Donald "Duck" Dunn speaks at The Recording Academy's Special Merit Awards Ceremony on Feb. 10, 2007, in Los Angeles
Photo: Rick Diamond/WireImage.com
Donald "Duck" Dunn, 1941–2012
(As a member of Booker T. & The MG's, Donald "Duck" Dunn was honored with The Recording Academy's Lifetime Achievement Award in 2007. The following tribute to the band, written by Dan Aykroyd, ran in the GRAMMY Awards program book that year. Dunn died May 13 at the age of 70.)
As the creators of their own unique soul sound and as the house band on countless hit records that defined the sound of the South in the '60s and '70s at Stax Records, Booker T. & The MG's — guitarist Steve Cropper, bassist Donald "Duck" Dunn, drummer Al Jackson, organist Booker T. Jones, and original bassist Lewie Steinberg — have become giants of American music.
The Great African-American Songbook has yielded numerous pieces of music for all the times in our lives. Songs that we will associate always with specific places, people and events. The most powerful is that sure touch on our nation's pulse, the ubiquitous classic "Green Onions." This giant composition never fails to stir rhythm in our blood, whether we hear it played on a pirated download, in TV and radio commercials, or live onstage by both imitators and its originators. It got a generation through its war and forever became the official theme for U.S. motorheads when George Lucas laid it into the American Graffiti soundtrack with complete emotional effectiveness.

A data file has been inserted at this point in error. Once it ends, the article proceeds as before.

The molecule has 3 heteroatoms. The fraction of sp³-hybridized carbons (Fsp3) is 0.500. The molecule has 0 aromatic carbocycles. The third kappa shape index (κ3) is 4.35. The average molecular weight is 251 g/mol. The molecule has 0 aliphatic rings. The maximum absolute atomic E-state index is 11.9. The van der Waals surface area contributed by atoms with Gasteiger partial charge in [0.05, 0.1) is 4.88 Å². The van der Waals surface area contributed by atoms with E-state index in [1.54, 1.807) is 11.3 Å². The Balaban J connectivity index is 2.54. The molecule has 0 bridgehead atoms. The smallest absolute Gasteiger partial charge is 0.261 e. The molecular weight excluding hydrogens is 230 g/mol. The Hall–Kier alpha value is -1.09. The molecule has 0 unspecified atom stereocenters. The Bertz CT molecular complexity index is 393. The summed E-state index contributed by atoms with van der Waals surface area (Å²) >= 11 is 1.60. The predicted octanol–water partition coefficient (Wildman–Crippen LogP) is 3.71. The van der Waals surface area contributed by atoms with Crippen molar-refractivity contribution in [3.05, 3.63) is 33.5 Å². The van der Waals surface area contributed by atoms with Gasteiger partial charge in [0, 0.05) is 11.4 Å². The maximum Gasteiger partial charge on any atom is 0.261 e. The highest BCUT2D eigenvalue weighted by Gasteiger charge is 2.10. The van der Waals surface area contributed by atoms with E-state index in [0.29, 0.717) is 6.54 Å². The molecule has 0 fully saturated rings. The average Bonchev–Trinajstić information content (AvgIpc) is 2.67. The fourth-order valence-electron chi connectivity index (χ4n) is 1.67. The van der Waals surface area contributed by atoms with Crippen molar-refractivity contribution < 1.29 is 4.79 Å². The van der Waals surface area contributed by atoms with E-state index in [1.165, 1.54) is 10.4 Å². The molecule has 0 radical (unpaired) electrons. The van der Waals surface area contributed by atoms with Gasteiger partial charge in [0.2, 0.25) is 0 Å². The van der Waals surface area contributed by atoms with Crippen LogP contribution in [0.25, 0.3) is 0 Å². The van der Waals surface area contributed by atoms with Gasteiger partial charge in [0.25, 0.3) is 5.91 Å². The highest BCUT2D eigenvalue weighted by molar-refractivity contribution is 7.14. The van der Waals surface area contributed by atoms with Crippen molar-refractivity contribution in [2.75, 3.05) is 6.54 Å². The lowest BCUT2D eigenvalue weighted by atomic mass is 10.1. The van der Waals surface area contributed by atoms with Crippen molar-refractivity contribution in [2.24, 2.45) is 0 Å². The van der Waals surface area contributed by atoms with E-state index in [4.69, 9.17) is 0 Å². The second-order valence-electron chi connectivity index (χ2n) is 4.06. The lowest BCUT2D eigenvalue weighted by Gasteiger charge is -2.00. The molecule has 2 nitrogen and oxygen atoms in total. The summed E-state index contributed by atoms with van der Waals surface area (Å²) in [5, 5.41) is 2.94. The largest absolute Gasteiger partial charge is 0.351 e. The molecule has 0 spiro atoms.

Booker T. Jones' deep burbling organ, the drive of Duck Dunn's stone-solid bassbone with Steve Cropper's guitar-funk crying throughout make this urban soul march a vibrant anthem, which like all great music transcends geographical borders.
This song is the flagship of the Stax-Volt movement. Like any classic it doesn't age. It sounds better and wholly contemporary with every listening. Serious, bad, tough, and exciting. Booker T & The MG's' "Green Onions" is a song for a time, for all times, for all peoples, for all places — one for our planet to share until the end of existence.
(Academy Award and GRAMMY-nominated actor/writer Dan Aykroyd co-wrote and starred in the 1980 film The Blues Brothers, which prominently featured Booker T & The MG's members Steve Cropper and Donald "Duck" Dunn.)